This was the topic for our first ever online ERIG meeting, held on Saturday 30th May at 11:00 and attended by 25 members. Talks were given by Drs Maria Doitsidou and David Breen. Maria had given an ERIG talk four years ago about her work using a nematode worm model to study Parkinson’s. Her work has gone well and she had a major publication in January showing that the aggregation of α-synuclein in her model could be slowed down by the actions of bacteria present in a commercially available probiotic. Maria was preparing a major funding application to investigate whether this approach could be applied to Parkinson’s itself. The proposal included a plan for a small clinical trial in Edinburgh to be run by David Breen. Maria and David were keen to tell us about these plans and get input from local people affected by Parkinson’s about the proposed clinical trial.
The meeting began with a slide presentation by Maria that summarised the recent excellent progress with her nematode model, which had demonstrated the ability of the gut bacterium, Bacillus subtilis, to slow down the accumulation of α-synuclein aggregates. She then described how she planned to go on to study the mechanism of the interaction between the gut microbiome and Parkinson’s in her nematode model, but also in a mouse model and in People with Parkinson’s (PwPs) themselves. There followed a lively discussion with an enthusiastic audience about how she thought that the actions of specific gut bacteria could affect the development and progression of such a complex neurological disorder.
A pdf of Maria’s talk can be viewed by clicking here: Doitsidou talk 2020.pdf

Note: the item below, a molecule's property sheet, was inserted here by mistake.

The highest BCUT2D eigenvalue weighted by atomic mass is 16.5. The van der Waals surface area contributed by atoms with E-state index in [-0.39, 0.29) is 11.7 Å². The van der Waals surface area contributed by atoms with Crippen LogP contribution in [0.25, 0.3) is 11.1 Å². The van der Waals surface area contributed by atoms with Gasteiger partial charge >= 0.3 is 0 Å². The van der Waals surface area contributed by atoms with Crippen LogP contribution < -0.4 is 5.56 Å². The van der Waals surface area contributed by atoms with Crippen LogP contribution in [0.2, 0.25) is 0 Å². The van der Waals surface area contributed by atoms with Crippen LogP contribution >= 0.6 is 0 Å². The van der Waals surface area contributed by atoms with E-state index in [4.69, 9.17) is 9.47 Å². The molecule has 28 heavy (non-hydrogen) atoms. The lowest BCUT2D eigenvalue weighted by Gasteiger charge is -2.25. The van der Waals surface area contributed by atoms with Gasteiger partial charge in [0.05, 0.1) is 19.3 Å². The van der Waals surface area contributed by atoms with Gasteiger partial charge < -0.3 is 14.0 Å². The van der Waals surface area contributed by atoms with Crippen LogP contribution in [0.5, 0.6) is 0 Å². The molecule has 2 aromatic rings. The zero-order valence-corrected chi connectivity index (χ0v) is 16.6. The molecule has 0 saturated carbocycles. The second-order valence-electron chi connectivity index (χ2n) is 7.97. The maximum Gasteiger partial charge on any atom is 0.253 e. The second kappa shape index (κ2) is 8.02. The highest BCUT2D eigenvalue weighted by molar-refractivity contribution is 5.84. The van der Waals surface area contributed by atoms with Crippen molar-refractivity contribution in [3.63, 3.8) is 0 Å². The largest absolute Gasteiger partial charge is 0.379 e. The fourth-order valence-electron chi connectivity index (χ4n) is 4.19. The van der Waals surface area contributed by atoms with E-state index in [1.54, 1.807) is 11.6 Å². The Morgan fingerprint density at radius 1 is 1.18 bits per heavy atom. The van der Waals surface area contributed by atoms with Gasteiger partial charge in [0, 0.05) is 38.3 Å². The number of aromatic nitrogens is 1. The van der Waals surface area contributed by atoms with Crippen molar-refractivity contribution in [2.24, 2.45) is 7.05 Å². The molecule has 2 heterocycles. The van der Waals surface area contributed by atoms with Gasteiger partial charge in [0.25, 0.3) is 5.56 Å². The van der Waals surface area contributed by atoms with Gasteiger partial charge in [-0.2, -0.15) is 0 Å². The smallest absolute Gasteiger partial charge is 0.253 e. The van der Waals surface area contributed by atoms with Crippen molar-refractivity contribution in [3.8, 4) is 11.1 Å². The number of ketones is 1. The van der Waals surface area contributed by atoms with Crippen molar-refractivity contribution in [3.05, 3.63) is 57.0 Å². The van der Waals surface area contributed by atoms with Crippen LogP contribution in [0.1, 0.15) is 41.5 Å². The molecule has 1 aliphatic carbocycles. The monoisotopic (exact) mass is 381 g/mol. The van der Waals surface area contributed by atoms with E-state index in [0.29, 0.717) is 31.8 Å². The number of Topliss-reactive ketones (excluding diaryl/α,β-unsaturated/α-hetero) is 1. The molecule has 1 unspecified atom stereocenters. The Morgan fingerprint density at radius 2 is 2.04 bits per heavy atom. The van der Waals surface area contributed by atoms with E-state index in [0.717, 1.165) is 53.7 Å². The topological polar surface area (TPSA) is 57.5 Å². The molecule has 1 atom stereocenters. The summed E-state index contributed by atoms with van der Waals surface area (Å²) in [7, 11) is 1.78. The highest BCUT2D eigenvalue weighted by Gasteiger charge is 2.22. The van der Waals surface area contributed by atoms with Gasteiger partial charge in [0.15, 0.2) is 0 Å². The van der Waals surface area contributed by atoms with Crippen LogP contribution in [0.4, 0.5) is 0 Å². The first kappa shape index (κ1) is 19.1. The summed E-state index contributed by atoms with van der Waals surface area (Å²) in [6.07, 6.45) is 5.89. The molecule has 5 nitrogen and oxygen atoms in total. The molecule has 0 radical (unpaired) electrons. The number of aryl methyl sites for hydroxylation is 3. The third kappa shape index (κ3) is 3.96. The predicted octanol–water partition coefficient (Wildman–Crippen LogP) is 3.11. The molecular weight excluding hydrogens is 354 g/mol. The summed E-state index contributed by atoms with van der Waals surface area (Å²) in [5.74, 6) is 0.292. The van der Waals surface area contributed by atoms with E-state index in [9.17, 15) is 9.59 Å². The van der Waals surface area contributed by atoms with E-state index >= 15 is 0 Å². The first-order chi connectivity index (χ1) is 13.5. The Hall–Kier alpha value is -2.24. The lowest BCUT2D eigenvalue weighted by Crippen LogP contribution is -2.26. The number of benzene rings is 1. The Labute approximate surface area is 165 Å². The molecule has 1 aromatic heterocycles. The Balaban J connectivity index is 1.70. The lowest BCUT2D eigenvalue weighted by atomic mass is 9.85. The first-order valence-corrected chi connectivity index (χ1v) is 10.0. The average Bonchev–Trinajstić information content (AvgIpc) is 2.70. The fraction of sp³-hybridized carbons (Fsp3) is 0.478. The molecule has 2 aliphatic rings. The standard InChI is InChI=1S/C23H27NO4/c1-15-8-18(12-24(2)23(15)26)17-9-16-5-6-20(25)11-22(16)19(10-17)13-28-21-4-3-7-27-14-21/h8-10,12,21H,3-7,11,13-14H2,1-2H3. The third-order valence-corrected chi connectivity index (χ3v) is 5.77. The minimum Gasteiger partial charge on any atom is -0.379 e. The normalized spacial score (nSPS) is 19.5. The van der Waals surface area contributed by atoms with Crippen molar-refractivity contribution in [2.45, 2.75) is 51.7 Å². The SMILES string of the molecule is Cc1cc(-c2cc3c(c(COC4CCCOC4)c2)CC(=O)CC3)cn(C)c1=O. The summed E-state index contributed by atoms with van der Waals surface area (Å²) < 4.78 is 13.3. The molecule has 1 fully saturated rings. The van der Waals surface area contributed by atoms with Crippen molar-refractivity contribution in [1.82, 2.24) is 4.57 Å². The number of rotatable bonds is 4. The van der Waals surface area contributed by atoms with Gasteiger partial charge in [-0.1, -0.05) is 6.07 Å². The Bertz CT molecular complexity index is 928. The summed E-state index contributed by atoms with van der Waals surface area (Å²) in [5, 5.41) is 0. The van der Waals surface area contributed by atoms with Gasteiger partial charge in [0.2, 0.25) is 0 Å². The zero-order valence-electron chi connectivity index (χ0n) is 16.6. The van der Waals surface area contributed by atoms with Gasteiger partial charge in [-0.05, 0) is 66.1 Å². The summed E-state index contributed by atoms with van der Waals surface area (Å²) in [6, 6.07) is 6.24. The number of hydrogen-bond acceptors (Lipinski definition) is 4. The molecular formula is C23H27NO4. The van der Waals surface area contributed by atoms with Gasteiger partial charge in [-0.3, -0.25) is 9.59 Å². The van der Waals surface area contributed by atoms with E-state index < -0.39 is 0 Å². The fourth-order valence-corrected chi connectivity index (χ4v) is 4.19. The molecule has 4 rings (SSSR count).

David Breen then outlined the objectives and plans for the proposed clinical trial. Despite realising that the more advanced stage of their Parkinson’s would likely exclude some members from the trial, there was unanimous support amongst the PwPs present for the trial. Concern about the feasibility of conducting a trial during the current Covid-19 pandemic was raised, but David assured the audience that the trial protocol would be “Covid-19 proofed”. He explained that this was a phase 2 trial with the specific limited objectives of assessing the tolerability to daily doses of the B. subtilis probiotic, determining its persistence in the gut and any associated changes in the gut microbiome, and identifying any changes in a variety of blood-based markers relevant to the postulated mechanism of action of the bacterium in affecting the aggregation of α-synuclein. If the trial had a clear positive outcome, then the result could be used to make a very strong case for a larger and longer multi-centre phase 3 trial to investigate the ability of the B. subtilis probiotic to act as a disease modifier for the motor and non-motor symptoms of Parkinson’s. There was extensive discussion about the exclusion criteria for the trial, specifically about the heterogeneous nature of the symptoms experienced by PwPs and whether this would complicate the analysis of results. David stressed that the exclusion criteria and design of such a medium-sized trial had to be rigorous for reliable outcomes to be obtained.